Aurangabad

Aurangabad

Things to do - general

The historic city of Aurangabad

This city on the Deccan Plateau has many tourist attractions and could easily stand on its own charm were it not overshadowed by the world-famous Ajanta and Ellora caves nearby.
Founded in 1610 on the site of a village called Khirki by Malik Ambar, prime minister of Murtaza Nizam Shah II, this city was renamed Fatehpur after the Nizam’s son Fateh Khan succeeded the throne in 1626. When Prince Aurangzeb became Viceroy of the Deccan in 1653, he made the city his capital and re-christened it Aurangabad. The traces of the long artistic and cultural influences that a number of dynasties have cast upon it are present everywhere in Aurangabad. The city continues to attract tourists from all over the world who come to discover an old world carved in stone.

Country India
Visa requirements

BY AIR: Aurangabad airport is about 10 km from the city centre.

BY RAIL:Aurangabad is on Manmad – Kachiguda section of South Central Railway, Mumbai-Manmad-Aurangabad is 375 km.

BY ROAD: Mumbai – Aurangabad (Via Manmad) is 388 km.
Mumbai – Aurangabad (Via Pune) is 400 km.
S.T buses from Mumbai, Pane, Ahmednagar,
Jelgaon, Shirdi, Nasik Nagpur, Dhule & Osmanabad to Aurangabad

Languages spokenMarathi, Hindi, Urdu and English
Currency usedIndian Rup
Area (km2)139

Sports & nature

Climate and clothing: October to March is the best time for a visit, although the tourist season extends throughout the year. It is warm from April to July, but the climate is pleasant during the rainy season, extending from August to October. The winter months, from November to March, are the coolest. Cool cotton in summer and light woollens for winters are recommended.

Shopping: The handicrafts of Aurangabad reflect many cultural influences. The legendary beauty of Paithani silk saris, the intricate silver inlay craft of Bidri ware, which reached its peak under the Mughals, and the beautifully woven silk Himru and Mushru shawls are some outstanding examples.

Culture and history info

Aurangabad Caves: Carved between the 2nd and the 6th century, these ten hillside caves are typically Buddhist in architectural form, with remarkably detailed sculptures.

Ajanta: This World Heritage Site is located about 107 km from Aurangabad city. Dating from 200 BC, these caves were excavated in two distinct phases and reportedly took more than 800 years to complete. They comprise Chaityas (shrines) dedicated to Lord Buddha and Viharas (monasteries) used by Buddhist monks for meditation. The paintings and sculptures depict incidents from the life of the Buddha and various Buddhist divinities, with the Jataka tales, illustrating stories of Bodhisattva, being the most famous. Besides the temples and monasteries, there are magnificent murals that attract visitors from all over the world.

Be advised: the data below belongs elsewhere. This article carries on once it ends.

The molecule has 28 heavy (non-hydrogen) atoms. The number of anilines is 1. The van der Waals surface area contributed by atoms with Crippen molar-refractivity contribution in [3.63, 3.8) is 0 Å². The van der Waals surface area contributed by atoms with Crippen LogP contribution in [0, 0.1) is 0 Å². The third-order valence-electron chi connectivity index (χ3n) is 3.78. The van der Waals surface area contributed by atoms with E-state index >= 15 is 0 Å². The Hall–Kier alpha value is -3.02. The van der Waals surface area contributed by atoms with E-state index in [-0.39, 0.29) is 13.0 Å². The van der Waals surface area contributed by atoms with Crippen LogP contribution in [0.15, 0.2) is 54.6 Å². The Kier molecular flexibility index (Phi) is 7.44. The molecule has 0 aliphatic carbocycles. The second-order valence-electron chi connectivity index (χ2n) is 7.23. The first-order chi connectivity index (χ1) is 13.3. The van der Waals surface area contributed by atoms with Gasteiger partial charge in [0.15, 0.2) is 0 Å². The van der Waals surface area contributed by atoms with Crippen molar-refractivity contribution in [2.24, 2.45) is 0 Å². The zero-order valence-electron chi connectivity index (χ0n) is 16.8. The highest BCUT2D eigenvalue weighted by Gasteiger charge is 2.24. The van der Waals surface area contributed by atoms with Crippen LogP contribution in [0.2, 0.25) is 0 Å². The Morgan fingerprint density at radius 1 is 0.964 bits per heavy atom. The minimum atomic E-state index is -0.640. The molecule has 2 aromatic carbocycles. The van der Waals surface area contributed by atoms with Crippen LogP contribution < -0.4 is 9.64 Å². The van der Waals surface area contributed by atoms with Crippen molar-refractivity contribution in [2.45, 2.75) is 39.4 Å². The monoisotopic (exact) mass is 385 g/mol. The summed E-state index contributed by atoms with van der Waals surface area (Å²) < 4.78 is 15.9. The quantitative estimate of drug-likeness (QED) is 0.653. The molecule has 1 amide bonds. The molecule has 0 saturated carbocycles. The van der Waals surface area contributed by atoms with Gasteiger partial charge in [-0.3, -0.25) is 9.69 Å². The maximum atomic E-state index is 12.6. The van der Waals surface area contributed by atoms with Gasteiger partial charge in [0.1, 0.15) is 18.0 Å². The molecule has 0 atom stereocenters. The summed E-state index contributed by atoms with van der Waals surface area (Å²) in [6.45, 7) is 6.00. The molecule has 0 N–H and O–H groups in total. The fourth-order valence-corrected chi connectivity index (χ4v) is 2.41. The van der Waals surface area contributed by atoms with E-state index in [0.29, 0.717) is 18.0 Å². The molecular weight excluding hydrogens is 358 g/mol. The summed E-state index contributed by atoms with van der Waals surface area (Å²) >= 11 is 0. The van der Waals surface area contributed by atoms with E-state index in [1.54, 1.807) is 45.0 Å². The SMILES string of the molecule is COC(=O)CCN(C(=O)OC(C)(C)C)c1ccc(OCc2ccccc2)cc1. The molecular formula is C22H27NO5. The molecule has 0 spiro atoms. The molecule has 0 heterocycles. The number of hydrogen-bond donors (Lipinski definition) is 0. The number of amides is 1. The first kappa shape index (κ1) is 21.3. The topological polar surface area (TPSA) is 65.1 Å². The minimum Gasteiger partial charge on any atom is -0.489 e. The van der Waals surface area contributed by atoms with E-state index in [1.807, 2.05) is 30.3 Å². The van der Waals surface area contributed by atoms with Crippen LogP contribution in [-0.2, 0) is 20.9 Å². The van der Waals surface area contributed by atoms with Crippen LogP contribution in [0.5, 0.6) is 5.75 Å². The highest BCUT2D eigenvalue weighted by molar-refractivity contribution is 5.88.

Ellora: About 30 km from Aurangabad are the world-renowned Ellora Caves, known for their Buddhist, Jain and Hindu cultural influences. There are 34 caves containing shrines, monasteries and temples. The Buddhist caves were carved during the period 200 BC to 600 AD. These were followed by the Hindu caves (500 – 900 AD), and finally the Jain caves (800 – 1000 AD).
The Kailash Temple at Ellora is dedicated to Lord Shiva and is the greatest monolithic sculpture in the world, It is carved from a single, mammoth rock.

 

Daulatabad: About 15 km. from Aurangabad, on the way to the Ellora Caves, is the hill fortress of Daulatabad – one of the world’s best-preserved medieval forts. Once known as Devgiri, meaning Hill of Gods, this magnificent 12th-century fortress was the capital of the Yadava rulers. It was renamed Daulatabad (City of Fortune) in the 14th century by Mohammed Tughlaq, Sultan of Delhi.

 

Bibi-Ka-Maqbara: In 1679, Aurangzeb’s son built the inspiringly beautiful Bibi-ka-Maqbara as a tribute to his mother, Begum Rabia-ud-Durani. A replica of the Taj Mahal of Agra, it is the only piece of Mughal architecture on the Deccan built towards the end of the Mughal Era in India.

Panchakki: This 17th-century water mill exemplifies the engineering ingenuity of that age. The mill, which runs on water channelized from a river 6 km. away through an earthen pipeline, was used for grinding food grains for the community kitchen. Surrounded by a series of fish-filled tanks, it also serves as a memorial to Sufi Saint Baba Shah Muzaffar, the spiritual mentor of Aurangzeb.

Ghrishneshwar Temple: About half a kilometre from Ellora is the Ghrishneshwar Temple, which was built in the 18th century. It is one of the twelve Jyotirlingas in India, and a place that one must visit in order to make the pilgrimage to the Jyotirlingas complete. This beautiful temple has 24 exquisitely carved stone columns, which support the main hall.
Paithan: Situated about 50 km. south of Aurangabad, on the right bank of the Godavari River, this ancient city (once known as Pratisthan) was also the capital of the Satavahana kingdom, and the birthplace of great Hindu saints such as Bhanudas, Mukteshwar and Eknath. The place is also internationally renowned for its unique Paithani silk saris, which are masterfully woven by artisans using traditional methods.

Khuldabad: The ancient walled town of Khuldabad, near Aurangabad, is where the Mughal Emperor Aurangzeb was buried. It is a place of pilgrimage for the Indian Muslim community and a major centre for the five-day Urs held annually.

Bani Begam Gardens: The Bani Begam Gardens are located about 24 km. from Aurangabad. The fluted pillars, huge domes and aesthetic fountains showcase the architectural splendour of a bygone era.

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Aurangabad

Aurangabad

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